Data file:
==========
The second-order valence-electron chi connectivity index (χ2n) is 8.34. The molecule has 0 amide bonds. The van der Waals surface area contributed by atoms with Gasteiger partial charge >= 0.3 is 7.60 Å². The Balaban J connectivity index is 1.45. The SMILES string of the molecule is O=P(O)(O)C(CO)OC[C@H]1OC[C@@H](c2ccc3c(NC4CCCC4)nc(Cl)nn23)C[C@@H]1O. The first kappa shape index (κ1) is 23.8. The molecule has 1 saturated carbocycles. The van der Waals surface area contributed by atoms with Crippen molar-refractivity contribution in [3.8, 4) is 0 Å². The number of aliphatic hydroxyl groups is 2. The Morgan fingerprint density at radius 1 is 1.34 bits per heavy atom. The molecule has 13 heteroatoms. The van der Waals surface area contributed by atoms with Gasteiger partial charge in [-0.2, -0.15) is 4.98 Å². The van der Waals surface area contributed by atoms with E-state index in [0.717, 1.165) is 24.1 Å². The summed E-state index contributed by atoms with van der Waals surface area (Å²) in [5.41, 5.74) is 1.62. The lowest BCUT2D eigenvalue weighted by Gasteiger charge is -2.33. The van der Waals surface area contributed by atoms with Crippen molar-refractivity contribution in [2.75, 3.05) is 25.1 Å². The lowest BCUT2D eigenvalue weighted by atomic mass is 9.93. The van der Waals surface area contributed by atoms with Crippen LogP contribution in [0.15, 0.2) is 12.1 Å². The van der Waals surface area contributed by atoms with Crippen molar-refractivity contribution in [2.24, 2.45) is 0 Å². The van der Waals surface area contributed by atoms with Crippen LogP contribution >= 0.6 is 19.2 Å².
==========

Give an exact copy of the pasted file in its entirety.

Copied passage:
The second-order valence-electron chi connectivity index (χ2n) is 8.34. The molecule has 0 amide bonds. The van der Waals surface area contributed by atoms with Gasteiger partial charge >= 0.3 is 7.60 Å². The Balaban J connectivity index is 1.45. The SMILES string of the molecule is O=P(O)(O)C(CO)OC[C@H]1OC[C@@H](c2ccc3c(NC4CCCC4)nc(Cl)nn23)C[C@@H]1O. The first kappa shape index (κ1) is 23.8. The molecule has 1 saturated carbocycles. The van der Waals surface area contributed by atoms with Crippen molar-refractivity contribution in [3.8, 4) is 0 Å². The number of aliphatic hydroxyl groups is 2. The Morgan fingerprint density at radius 1 is 1.34 bits per heavy atom. The molecule has 13 heteroatoms. The van der Waals surface area contributed by atoms with Gasteiger partial charge in [-0.2, -0.15) is 4.98 Å². The van der Waals surface area contributed by atoms with E-state index in [0.717, 1.165) is 24.1 Å². The summed E-state index contributed by atoms with van der Waals surface area (Å²) in [5.41, 5.74) is 1.62. The lowest BCUT2D eigenvalue weighted by Gasteiger charge is -2.33. The van der Waals surface area contributed by atoms with Crippen molar-refractivity contribution in [2.75, 3.05) is 25.1 Å². The lowest BCUT2D eigenvalue weighted by atomic mass is 9.93. The van der Waals surface area contributed by atoms with Crippen LogP contribution in [0.15, 0.2) is 12.1 Å². The van der Waals surface area contributed by atoms with Crippen molar-refractivity contribution in [2.24, 2.45) is 0 Å². The van der Waals surface area contributed by atoms with Crippen LogP contribution >= 0.6 is 19.2 Å².